My Lords, speaking as one of what the noble Lord, Lord Hamilton, so kindly described as the unreconciled, I do not like this Bill. It is an unnecessary Bill in pursuit of a foolhardy objective of having an independent trade policy, which is not actually required by EU withdrawal. Far from being technical and pragmatic, as the noble Baroness, Lady Fairhead, said in her introduction, it is actually a matter of ideological choice. It is a very bad choice to pursue this independent trade policy because the most obvious way of cutting the Gordian knot of frictionless borders and the Northern Ireland problem is for us to stay members of the customs union. I hope that, in Committee, the House will return to the question of the customs union and the European Economic Area. I was interested in what the noble Lord, Lord Cooper, said about public opinion and the public’s expectations of what Brexit would mean. The pursuit of an independent trade policy comes very low in the public’s priorities. Safeguarding our trade through membership of the customs union and single market is much higher.
This is a very misguided Bill, and I do not believe that the Government have presented any kind of evidence for the benefits of the UK having an independent trade policy. Could the Minister tell the House what research work the Department for International Trade has done on this question? If it has done research papers, why have they not been published? What are the gains that we believe we would achieve as a result of being able to conduct our own trade agreements as opposed to retaining the benefits of the single market which we are clearly on the point of losing?
The case for this independent trade policy is weak, and I have heard two arguments that for me completely destroyed the case. The first was a lecture by Sir Martin Donnelly, who was Liam Fox’s Permanent Secretary, in which he demolished the Government’s arguments for the policy, point by point. He ended up with the wonderful line that it was like forgoing a three-course dinner for a packet of crisps. That is what I believe it to be. The second was in this House when, on
The Government have an aspiration for an independent trade policy but, beyond that, it is very confused. There is tremendous tension on the question of what we are trying to do. Are we prepared to sacrifice standards in order to get trade agreements with countries such as the United States? Michael Gove says we are not. So what sort of trade agreement are we going to be able to negotiate with the United States? In the Brussels negotiations on the withdrawal agreement, the Government are hanging out against the protection of geographical indications—the Scotch whisky-type thing—precisely because they know that that kind of protection is the sort of thing that the US trade negotiators would be going for straightaway, as soon as we tried to negotiate an agreement with them. I have a local worry about this. Cumberland sausage is about to suffer; it is going to be sacrificed on the ideology of this Government’s commitment to an independent trade policy. What a disgrace.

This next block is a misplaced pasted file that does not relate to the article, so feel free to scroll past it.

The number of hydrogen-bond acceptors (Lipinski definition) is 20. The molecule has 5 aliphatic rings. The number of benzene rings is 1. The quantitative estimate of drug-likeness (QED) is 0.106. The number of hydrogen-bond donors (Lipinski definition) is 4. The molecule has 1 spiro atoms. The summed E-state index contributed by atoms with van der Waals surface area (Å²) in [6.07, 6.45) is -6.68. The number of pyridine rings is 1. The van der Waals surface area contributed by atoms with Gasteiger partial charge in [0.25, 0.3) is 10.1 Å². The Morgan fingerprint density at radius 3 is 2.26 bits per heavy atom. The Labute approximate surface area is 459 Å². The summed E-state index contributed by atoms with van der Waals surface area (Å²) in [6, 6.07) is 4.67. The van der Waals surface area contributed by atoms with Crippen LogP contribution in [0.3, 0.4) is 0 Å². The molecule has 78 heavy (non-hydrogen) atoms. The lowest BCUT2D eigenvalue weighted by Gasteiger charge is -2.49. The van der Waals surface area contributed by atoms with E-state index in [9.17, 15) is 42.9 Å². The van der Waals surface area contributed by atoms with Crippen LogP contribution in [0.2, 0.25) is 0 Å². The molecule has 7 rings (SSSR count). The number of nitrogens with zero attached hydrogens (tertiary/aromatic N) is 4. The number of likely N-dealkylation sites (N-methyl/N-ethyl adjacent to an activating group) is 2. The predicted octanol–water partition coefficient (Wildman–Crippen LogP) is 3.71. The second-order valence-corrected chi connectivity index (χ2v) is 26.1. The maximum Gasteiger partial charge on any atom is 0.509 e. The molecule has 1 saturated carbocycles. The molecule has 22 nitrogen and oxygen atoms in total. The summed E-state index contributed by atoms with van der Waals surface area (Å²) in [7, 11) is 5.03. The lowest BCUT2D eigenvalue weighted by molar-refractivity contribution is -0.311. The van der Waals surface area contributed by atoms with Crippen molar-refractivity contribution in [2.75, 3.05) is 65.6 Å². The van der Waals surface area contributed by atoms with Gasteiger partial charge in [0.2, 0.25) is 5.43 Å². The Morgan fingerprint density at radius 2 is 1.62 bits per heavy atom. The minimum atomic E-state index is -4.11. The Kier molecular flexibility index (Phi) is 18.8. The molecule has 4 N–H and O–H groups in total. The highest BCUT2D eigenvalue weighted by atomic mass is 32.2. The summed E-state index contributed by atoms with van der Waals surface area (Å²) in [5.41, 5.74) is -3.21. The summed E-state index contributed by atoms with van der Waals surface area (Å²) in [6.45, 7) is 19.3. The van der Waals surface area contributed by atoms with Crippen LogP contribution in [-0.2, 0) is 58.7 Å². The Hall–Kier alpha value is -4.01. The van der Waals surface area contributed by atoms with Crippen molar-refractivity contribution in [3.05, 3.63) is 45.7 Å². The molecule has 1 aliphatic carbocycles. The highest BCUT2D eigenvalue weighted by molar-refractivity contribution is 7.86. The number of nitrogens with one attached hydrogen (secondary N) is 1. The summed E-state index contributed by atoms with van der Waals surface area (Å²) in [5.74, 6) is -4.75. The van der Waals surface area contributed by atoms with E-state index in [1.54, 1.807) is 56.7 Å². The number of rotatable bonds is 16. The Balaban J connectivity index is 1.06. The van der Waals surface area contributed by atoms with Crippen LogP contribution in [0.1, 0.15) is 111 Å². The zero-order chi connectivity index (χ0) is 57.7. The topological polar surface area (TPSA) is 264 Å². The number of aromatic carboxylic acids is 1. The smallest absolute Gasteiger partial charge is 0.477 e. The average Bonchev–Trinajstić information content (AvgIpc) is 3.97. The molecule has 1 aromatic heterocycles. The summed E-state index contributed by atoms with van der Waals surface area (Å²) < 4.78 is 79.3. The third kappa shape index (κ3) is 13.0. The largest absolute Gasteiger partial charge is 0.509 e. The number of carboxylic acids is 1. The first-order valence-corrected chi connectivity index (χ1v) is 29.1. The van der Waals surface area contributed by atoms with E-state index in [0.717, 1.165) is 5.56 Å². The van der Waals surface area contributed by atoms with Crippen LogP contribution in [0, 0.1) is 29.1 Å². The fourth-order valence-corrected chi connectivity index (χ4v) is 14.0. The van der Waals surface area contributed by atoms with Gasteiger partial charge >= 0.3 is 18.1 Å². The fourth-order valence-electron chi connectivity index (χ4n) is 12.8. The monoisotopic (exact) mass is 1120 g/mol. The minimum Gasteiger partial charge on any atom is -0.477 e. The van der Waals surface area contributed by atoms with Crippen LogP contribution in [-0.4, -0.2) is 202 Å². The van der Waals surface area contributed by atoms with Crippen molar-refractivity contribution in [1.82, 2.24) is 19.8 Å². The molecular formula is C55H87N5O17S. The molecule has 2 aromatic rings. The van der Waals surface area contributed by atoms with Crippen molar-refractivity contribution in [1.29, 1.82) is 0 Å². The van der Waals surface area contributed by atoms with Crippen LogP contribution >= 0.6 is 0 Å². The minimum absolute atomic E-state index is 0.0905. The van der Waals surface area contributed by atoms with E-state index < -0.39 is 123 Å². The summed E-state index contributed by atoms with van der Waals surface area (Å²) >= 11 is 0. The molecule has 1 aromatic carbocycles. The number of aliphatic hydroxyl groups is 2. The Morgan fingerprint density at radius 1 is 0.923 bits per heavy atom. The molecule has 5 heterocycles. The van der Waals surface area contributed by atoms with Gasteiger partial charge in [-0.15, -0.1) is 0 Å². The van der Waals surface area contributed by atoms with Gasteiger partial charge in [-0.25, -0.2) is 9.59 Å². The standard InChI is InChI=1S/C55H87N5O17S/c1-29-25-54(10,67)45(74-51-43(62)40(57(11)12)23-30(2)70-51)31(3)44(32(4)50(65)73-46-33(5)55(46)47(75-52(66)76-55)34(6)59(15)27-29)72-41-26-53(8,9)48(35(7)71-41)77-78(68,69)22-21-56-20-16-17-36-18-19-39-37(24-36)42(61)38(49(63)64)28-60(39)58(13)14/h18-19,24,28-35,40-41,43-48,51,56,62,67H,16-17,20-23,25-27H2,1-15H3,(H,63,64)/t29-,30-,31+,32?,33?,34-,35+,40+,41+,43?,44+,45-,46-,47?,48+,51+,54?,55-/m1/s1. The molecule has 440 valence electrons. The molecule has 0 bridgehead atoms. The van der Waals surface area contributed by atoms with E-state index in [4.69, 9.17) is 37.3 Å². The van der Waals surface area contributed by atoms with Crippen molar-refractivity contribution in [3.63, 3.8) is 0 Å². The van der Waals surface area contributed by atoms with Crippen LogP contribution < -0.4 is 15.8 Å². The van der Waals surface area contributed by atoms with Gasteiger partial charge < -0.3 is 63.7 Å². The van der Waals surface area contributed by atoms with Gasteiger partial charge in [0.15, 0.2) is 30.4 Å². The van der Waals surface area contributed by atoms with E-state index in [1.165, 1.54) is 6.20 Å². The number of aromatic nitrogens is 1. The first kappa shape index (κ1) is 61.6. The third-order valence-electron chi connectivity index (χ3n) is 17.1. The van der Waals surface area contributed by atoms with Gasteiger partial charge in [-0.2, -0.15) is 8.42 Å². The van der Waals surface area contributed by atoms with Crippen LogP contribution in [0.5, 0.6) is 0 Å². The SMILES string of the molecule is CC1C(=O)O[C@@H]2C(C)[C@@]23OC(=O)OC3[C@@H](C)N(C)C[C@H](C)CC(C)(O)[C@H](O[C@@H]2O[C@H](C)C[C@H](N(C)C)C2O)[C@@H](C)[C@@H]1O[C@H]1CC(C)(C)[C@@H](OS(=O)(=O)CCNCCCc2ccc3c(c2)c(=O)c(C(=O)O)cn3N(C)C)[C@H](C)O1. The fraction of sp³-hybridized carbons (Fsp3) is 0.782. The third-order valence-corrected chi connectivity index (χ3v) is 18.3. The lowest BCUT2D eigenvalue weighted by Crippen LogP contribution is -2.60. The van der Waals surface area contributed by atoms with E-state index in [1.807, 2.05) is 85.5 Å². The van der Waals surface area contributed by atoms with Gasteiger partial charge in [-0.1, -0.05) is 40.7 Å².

Another serious point is the one about rules of origin, which I raised with the noble Baroness, Lady Fairhead, in her clear introductory speech. I have not heard any satisfactory answer from a Minister on how this problem is going to be dealt with in the rollover of existing EU trade agreements. The very serious problem that gets in the way is this business of trying to pretend we are still in the EU when we are not, yet being able to negotiate our own deals because we are not in it. Yet, in order to have the rules of origin provision, we have to pretend that we still are. This is the total confusion of the Government’s approach to these negotiations.
The noble Lord, Lord Lilley, made a good attempt to justify the independent trade policy, but I rather agree with the noble Lord, Lord Horam, that the key question is competitiveness rather than trade deals. You have to ask yourself the question: if the EU is such an obstacle in its trade agreements to British success in export markets, why are the French and Germans beating us around the world hands down? It is not because of the EU but because we have fundamental problems of competitiveness that we have to address. On the argument about Switzerland, as I understand it, the Swiss have been unable to get any services provisions in their negotiations with China, and the argument that small countries are able to negotiate big deals is simply wrong about the modern world. When President Juncker of the Commission went to see Donald Trump, he managed to get him to back off from imposing industrial tariffs on the European Union. Why? Because the European Union is a very big market, and Trump thought that it was much better politics to have a go at China.
What we have here is basically an ideological obsession, which I am afraid is delusional, and I wish that the Government would abandon it so that we could have a soft Brexit around which a national consensus could be established.